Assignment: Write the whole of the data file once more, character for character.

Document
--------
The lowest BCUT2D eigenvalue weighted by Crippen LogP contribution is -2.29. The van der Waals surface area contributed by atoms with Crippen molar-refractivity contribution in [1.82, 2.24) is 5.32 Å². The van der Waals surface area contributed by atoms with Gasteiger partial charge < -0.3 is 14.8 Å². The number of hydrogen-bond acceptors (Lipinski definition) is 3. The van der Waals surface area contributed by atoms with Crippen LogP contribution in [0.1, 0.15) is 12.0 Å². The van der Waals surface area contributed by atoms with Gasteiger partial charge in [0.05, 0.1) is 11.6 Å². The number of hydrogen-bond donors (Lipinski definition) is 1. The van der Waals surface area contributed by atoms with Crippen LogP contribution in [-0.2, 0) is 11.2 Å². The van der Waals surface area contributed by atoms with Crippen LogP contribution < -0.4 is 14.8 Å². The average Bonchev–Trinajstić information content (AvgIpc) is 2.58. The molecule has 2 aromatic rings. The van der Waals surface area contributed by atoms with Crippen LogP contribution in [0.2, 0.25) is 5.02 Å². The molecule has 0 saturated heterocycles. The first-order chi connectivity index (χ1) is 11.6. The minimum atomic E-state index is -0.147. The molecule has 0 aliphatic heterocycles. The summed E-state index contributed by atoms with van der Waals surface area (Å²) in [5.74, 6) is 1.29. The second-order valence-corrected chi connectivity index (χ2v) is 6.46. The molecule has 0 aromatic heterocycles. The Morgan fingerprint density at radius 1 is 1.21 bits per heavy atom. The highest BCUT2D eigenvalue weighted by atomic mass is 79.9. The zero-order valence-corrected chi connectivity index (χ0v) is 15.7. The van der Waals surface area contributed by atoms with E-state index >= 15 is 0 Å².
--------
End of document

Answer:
The lowest BCUT2D eigenvalue weighted by Crippen LogP contribution is -2.29. The van der Waals surface area contributed by atoms with Crippen molar-refractivity contribution in [1.82, 2.24) is 5.32 Å². The van der Waals surface area contributed by atoms with Gasteiger partial charge < -0.3 is 14.8 Å². The number of hydrogen-bond acceptors (Lipinski definition) is 3. The van der Waals surface area contributed by atoms with Crippen LogP contribution in [0.1, 0.15) is 12.0 Å². The van der Waals surface area contributed by atoms with Gasteiger partial charge in [0.05, 0.1) is 11.6 Å². The number of hydrogen-bond donors (Lipinski definition) is 1. The van der Waals surface area contributed by atoms with Crippen LogP contribution in [-0.2, 0) is 11.2 Å². The van der Waals surface area contributed by atoms with Crippen LogP contribution < -0.4 is 14.8 Å². The average Bonchev–Trinajstić information content (AvgIpc) is 2.58. The molecule has 2 aromatic rings. The van der Waals surface area contributed by atoms with Crippen LogP contribution in [0.2, 0.25) is 5.02 Å². The molecule has 0 saturated heterocycles. The first-order chi connectivity index (χ1) is 11.6. The minimum atomic E-state index is -0.147. The molecule has 0 aliphatic heterocycles. The summed E-state index contributed by atoms with van der Waals surface area (Å²) in [5.74, 6) is 1.29. The second-order valence-corrected chi connectivity index (χ2v) is 6.46. The molecule has 0 aromatic heterocycles. The Morgan fingerprint density at radius 1 is 1.21 bits per heavy atom. The highest BCUT2D eigenvalue weighted by atomic mass is 79.9. The zero-order valence-corrected chi connectivity index (χ0v) is 15.7. The van der Waals surface area contributed by atoms with E-state index >= 15 is 0 Å².